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Greater depth at running back could give OSU bigger edge

Spring ball will give Beavers chance to test four prospects


by: COURTESY OF KARL MAASDAM - Oregon State running back Chris Brown will get a serious look at future playing time during the Beavers spring camp.CORVALLIS — There may be no more competitive position during spring practice at Oregon State than at running back.

And the battle for playing time is not just between two-year starter Storm Woods, a senior, and junior Terron Ward, who came on late to become OSU’s leading rusher last season.

Also in the mix are flashy sophomore Chris Brown and fireplug redshirt freshman Damien Haskins.

Ward, who rushed for 521 yards and a 4.6 average last season, had a 145-yard game against Oregon. Woods, second on the team with 477 yards and a 3.8 average, carried 16 times for 107 yards and a score in the Hawaii Bowl victory over Boise State.

But Brown — who carried 19 times for 144 yards and a 7.6 average — and Haskins will get their chances this spring.

“With the two older backs, we pretty much know what they can do,” coach Mike Riley said Monday. “We’ll continue to build them and enhance them, and get them ready for the season. We need them both playing.

“But at this point in his career, Chris deserves a lot of work. We are very encouraged by his development.”

Brown was a ballyhooed recruit out of Fresno, Calif., having rushed for 5,018 yards and 65 touchdowns in his three varsity seasons. He developed mononucleosis while redshirting as a true freshman in 2012, “lost a lot of weight and strength and didn’t look himself,” Riley said.

But Brown was impressive on special teams and during his stints at running back last season.

“He opened our eyes in practice and during the little bit he played in games,” Riley said. “He’s ready for another step. Chris will be competitive with these other guys and will make those other guys work.”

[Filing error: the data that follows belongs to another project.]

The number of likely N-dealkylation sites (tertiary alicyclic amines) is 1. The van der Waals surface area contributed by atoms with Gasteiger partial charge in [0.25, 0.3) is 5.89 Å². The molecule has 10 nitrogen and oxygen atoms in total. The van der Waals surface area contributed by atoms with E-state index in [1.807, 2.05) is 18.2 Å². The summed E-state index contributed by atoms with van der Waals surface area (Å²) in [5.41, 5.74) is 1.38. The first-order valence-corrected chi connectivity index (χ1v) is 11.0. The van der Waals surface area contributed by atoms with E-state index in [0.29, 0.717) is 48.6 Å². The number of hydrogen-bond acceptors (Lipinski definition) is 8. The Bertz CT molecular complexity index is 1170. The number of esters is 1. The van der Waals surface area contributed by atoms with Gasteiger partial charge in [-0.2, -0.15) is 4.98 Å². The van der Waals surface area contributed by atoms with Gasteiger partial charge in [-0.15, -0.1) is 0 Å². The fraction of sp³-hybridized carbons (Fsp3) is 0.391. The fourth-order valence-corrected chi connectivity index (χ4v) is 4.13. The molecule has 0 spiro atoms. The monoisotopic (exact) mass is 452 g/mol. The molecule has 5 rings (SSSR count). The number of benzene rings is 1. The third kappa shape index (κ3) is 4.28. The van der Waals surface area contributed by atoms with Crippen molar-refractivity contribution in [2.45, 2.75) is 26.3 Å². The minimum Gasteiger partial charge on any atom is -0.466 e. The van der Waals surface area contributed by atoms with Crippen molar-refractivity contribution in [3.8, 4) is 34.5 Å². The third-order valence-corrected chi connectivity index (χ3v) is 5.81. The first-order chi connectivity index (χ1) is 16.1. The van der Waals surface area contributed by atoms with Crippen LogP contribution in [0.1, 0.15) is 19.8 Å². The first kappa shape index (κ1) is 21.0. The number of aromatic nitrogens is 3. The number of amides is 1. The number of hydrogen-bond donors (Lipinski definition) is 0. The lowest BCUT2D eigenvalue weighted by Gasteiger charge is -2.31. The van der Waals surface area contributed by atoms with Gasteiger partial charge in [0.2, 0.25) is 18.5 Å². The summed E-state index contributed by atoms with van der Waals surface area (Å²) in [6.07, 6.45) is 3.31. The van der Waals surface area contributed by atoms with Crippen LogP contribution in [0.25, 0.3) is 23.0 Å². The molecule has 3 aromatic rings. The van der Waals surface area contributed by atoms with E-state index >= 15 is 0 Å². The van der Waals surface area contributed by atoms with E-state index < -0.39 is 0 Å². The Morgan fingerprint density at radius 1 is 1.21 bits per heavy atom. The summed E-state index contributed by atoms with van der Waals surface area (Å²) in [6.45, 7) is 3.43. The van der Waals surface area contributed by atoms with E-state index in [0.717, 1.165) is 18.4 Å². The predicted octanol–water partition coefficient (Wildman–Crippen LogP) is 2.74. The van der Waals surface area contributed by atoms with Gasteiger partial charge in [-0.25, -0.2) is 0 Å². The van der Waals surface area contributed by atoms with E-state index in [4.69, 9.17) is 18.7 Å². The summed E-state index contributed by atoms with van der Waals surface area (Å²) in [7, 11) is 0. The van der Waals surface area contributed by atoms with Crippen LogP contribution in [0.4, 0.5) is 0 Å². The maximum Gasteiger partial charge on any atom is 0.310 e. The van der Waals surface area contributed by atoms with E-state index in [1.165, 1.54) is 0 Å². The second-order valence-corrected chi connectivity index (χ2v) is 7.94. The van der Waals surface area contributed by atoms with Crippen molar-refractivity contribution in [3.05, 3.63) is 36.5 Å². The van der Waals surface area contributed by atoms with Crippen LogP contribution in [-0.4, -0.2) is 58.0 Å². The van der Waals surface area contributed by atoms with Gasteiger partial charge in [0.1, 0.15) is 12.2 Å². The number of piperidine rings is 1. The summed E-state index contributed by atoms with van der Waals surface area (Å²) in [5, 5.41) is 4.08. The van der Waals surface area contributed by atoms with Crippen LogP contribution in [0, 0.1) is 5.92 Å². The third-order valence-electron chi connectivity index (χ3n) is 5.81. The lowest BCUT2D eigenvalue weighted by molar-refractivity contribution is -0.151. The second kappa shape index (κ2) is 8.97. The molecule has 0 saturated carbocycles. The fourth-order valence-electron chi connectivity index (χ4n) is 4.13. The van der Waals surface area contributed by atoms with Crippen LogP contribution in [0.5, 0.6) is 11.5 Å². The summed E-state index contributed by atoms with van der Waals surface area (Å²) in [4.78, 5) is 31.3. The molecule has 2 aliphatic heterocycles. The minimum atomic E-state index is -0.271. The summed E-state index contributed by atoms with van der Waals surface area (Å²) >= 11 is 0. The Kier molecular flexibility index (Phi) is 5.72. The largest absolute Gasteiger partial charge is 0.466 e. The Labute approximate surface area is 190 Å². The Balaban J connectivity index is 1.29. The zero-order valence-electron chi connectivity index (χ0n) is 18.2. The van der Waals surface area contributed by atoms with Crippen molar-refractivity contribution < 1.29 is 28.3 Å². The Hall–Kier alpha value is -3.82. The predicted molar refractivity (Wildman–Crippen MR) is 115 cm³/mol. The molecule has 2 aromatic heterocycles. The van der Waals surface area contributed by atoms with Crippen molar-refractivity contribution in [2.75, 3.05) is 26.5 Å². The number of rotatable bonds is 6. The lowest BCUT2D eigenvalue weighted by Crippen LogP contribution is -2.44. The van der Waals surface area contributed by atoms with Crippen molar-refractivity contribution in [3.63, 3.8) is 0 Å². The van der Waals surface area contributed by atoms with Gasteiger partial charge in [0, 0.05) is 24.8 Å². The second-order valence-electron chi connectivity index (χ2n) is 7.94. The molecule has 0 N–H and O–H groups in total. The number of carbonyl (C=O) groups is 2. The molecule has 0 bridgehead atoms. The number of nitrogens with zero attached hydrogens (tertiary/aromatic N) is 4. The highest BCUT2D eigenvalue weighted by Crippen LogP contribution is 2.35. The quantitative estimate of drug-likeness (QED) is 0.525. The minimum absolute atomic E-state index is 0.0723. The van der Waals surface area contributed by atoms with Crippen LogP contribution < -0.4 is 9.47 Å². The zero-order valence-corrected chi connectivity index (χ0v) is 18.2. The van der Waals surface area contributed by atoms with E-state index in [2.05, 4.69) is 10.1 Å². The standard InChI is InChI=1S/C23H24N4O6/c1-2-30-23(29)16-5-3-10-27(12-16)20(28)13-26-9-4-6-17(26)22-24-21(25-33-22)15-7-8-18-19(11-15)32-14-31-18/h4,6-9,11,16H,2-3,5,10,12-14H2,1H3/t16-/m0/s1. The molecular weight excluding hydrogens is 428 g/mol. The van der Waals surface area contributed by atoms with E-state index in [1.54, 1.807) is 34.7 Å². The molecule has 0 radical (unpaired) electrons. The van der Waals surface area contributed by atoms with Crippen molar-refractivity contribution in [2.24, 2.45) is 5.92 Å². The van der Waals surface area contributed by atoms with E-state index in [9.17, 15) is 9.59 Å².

The 5-10 Brown, who has bulked up to 210 pounds and runs the 40 in “4.4-something,” has made an impression on running backs coach Chris Brasfield, too.

“Chris has exceptionally quick feet,” Brasfield said. “His pace and tempo to the hole is really good. He has a good feel for openings, sees things well, and he has some explosiveness. He can hit the hole and accelerate through it naturally.

“It’s a matter of him getting a better feel for the pass protection and things like that. That’s the hardest thing for any young running back. The more comfortable they feel with technique and who they’re supposed to block, it gets better and better.”

Brown said he wants to help any way he can, but intends to play well enough to earn a starting role.

“I know I need to get better at ball security and pass protection,” he said. “It’s mainly technique. I just have to polish it up. If I become a starter, my goal would be six yards a carry. I returned kickoffs in high school and would love to do that, too. I’m going to talk to (special teams coach Bruce Read) about it.”

Haskins is an intriguing prospect, too, a different size — 5-8 and 225 — than Riley has had at the position during his 14-year tenure.

“Damien is freakishly strong,” Brasfield said. “His numbers in the weight room are like, ‘What?’ He’s naturally gifted that way. Now it’s about his comprehension of the offense, but he can do things nobody can coach. He’s the type that, when he hits the hole, (the tackler) better bring it or you’re going to feel it. He’s going to be fun to watch.”

Though Woods and Ward are listed as co-first teamers, Brasfield said it is a four-man competition.

“It’s spring ball,” he said. “Everybody will get their chances. (During Monday’s first practice), it was pretty even on reps. It’s a competition for anybody. I don’t look at it as anybody has anything set.

“All four guys are stronger than what they were a year ago. They bought into what Bryan (Miller, the sports performance coordinator) and his guys are pushing in the weight room and with nutrition. We’re anxious to see that transfer onto the field. Their bodies look great.”

The 6-foot Woods, who now weighs 210, said he considers himself the starter.

“But I’m not content, and I know I’m not the only guy,” he said. “We have a pretty good group. It’s going to be great competition. Each guy brings something different to the table.

“We don’t want to limit anybody’s contribution. Everybody can do something, whether it’s as third-down back or on special teams. Everybody will get a chance to get on the field.”

Does Woods think OSU’s run game — 115th among 123 FBS teams a year ago with 94.4 yards per game — will be improved this fall?

“Yes sir, I do,” he said, “because of the maturity level of our line and our running backs. We’re veterans. We know the ins and outs.

“What happened last year, we didn’t like it at all. There’s still a bad taste in our mouths. We have 15 days this spring. We’re putting our foot on the gas to improve the run game.”

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